Gaff crossed the fingers of his other hand behind his back. “You could think of God like the ocean, large and encompassing everything, a sea of endless potential. You could see each of us as a part of that everything, only separated in our physical bodies.” He tapped on the cup to make his point. “We all hold endless potential within us.”

The minister took time to try on this idea. He jiggled his head to indicate the possibility and looked at Gaff to see where this was going.

Gaff jabbed a finger at the cup. “What you do with that potential is up to you.” He shook his head. “I believe I do a better job with my life with Christ guidance, but each person has free will.”

“Following the commandments is good.” Wally nodded as he looked from cup to ocean and then to Gaff.

The corners of Gaff’s mouth twitched upward. “Are you talking about Jesus’ two commandments?”

Wally stood taller and looked at Gaff. “There’re ten of them.”

Gaff shook his head. “But in the New Testament, Jesus boiled them down to two.”

Wally shrugged his resignation. “You’ve mentioned His Way of Love.”

Water sloshed in the cup to draw their attention. “To me, believing in separation from God is the true hell.”

“Then all of life is hell.”

Gaff smiled. “Not if you follow His guidance. It’s only hell if you think you know better and fight to get your way. Then you’re in a hell of your own creation.” He waved to encompass the world around them. “We’re in a physical paradise with the ability to create an emotional paradise.”

Wally cocked his head, confused.

Gaff grinned as he looked around. “If we send out love and work the miracles we’re guided to by the Christ, we create heaven right here on earth.”

Wally looked into the cup again. “And then what happens when we die?”

Gaff threw the water into the wave at their feet. “We rejoin the rest.”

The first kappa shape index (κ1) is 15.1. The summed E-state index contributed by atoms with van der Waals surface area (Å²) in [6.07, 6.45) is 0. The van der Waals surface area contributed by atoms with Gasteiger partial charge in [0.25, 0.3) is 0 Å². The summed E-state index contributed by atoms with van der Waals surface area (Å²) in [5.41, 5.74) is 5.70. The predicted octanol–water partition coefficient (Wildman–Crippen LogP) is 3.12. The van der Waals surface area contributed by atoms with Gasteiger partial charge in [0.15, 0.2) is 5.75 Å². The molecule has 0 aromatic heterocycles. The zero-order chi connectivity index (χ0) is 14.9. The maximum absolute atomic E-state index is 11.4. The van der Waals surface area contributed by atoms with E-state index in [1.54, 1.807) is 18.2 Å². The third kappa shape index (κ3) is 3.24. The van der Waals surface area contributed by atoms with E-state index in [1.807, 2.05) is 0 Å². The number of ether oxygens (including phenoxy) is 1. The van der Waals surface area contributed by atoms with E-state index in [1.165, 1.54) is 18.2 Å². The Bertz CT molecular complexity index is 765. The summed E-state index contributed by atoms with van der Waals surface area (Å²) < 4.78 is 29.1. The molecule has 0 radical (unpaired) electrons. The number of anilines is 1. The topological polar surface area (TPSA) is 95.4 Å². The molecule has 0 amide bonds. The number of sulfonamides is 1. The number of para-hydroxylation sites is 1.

Wally frowned. “You’re saying there’s no judgment, no fire and brimstone, no devil?”

Gaff walked toward his chair. “Oh there’s judgment, but we judge ourselves and probably more harshly than a thousand gods would. From our place in the ocean we can see the whole and that includes the pain we caused. Because we’re part of the whole, we FEEL that pain—and the joy. Feeling that pain is the worst punishment possible.”

Wally did some of his sputtering act, but to his credit, he seemed to be thinking about this new way of looking at life and death.

“And why do you fish, old man?”

Gaff pointed to the ocean. “I find peace in being close to Mother Water. I bless her and she blesses me. I find joy in giving to her and to all her creations, for all creatures came from her. We are filled with the water that is life. Here I can pay tribute to that life and pass on the blessings that I’ve been given. I create miracles when He brings people to ask about the flag. Maybe it’s easier for some to ask an old fisherman about the skull and crossed leg bones than to ask a minister about a man on a cross.”

Wally sputtered.

 “I see things very simply and use simple words and examples to get to the point. Maybe they even see how much I love them and that’s important to people who are floundering.” Gaff looked at the tip of his rod and it was almost jumping. A fish on the line?

 ~*~

*Lorena Peter, Ph.D., writes entertaining mysteries, romances and wisdom books. All have strong spiritual underpinnings and paranormal elements. She blends a medical intuition and healing practice (and travel) with her writing. For more information go to WWW.LORENAPETER.COM. You may contact her on Facebook. For her understanding of the Course, she thanks Carmen Cameron and the class in Louisville, KY.